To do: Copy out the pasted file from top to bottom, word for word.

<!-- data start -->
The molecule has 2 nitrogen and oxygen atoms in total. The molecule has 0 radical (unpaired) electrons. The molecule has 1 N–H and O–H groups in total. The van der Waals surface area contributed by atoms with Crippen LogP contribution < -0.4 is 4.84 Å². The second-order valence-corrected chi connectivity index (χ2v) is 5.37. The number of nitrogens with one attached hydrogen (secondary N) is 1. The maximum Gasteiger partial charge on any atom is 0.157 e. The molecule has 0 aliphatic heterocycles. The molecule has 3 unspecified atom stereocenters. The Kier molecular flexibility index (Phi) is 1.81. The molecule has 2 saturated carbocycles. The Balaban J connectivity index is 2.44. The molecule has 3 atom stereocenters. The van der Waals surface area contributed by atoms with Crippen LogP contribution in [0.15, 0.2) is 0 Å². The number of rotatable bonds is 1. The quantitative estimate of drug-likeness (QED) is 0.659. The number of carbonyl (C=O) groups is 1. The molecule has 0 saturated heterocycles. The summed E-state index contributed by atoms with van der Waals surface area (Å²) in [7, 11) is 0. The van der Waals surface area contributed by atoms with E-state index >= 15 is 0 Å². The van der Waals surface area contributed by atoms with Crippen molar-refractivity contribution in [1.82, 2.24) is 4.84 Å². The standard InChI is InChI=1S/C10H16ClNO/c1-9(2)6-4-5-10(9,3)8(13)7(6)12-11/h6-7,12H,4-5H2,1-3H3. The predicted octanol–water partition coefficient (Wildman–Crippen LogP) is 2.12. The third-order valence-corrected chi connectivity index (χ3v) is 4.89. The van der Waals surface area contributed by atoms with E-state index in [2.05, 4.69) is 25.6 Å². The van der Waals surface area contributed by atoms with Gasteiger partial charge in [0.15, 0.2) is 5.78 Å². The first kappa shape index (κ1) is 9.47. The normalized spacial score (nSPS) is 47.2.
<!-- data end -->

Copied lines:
The molecule has 2 nitrogen and oxygen atoms in total. The molecule has 0 radical (unpaired) electrons. The molecule has 1 N–H and O–H groups in total. The van der Waals surface area contributed by atoms with Crippen LogP contribution < -0.4 is 4.84 Å². The second-order valence-corrected chi connectivity index (χ2v) is 5.37. The number of nitrogens with one attached hydrogen (secondary N) is 1. The maximum Gasteiger partial charge on any atom is 0.157 e. The molecule has 0 aliphatic heterocycles. The molecule has 3 unspecified atom stereocenters. The Kier molecular flexibility index (Phi) is 1.81. The molecule has 2 saturated carbocycles. The Balaban J connectivity index is 2.44. The molecule has 3 atom stereocenters. The van der Waals surface area contributed by atoms with Crippen LogP contribution in [0.15, 0.2) is 0 Å². The number of rotatable bonds is 1. The quantitative estimate of drug-likeness (QED) is 0.659. The number of carbonyl (C=O) groups is 1. The molecule has 0 saturated heterocycles. The summed E-state index contributed by atoms with van der Waals surface area (Å²) in [7, 11) is 0. The van der Waals surface area contributed by atoms with E-state index >= 15 is 0 Å². The van der Waals surface area contributed by atoms with Crippen molar-refractivity contribution in [1.82, 2.24) is 4.84 Å². The standard InChI is InChI=1S/C10H16ClNO/c1-9(2)6-4-5-10(9,3)8(13)7(6)12-11/h6-7,12H,4-5H2,1-3H3. The predicted octanol–water partition coefficient (Wildman–Crippen LogP) is 2.12. The third-order valence-corrected chi connectivity index (χ3v) is 4.89. The van der Waals surface area contributed by atoms with E-state index in [2.05, 4.69) is 25.6 Å². The van der Waals surface area contributed by atoms with Gasteiger partial charge in [0.15, 0.2) is 5.78 Å². The first kappa shape index (κ1) is 9.47. The normalized spacial score (nSPS) is 47.2.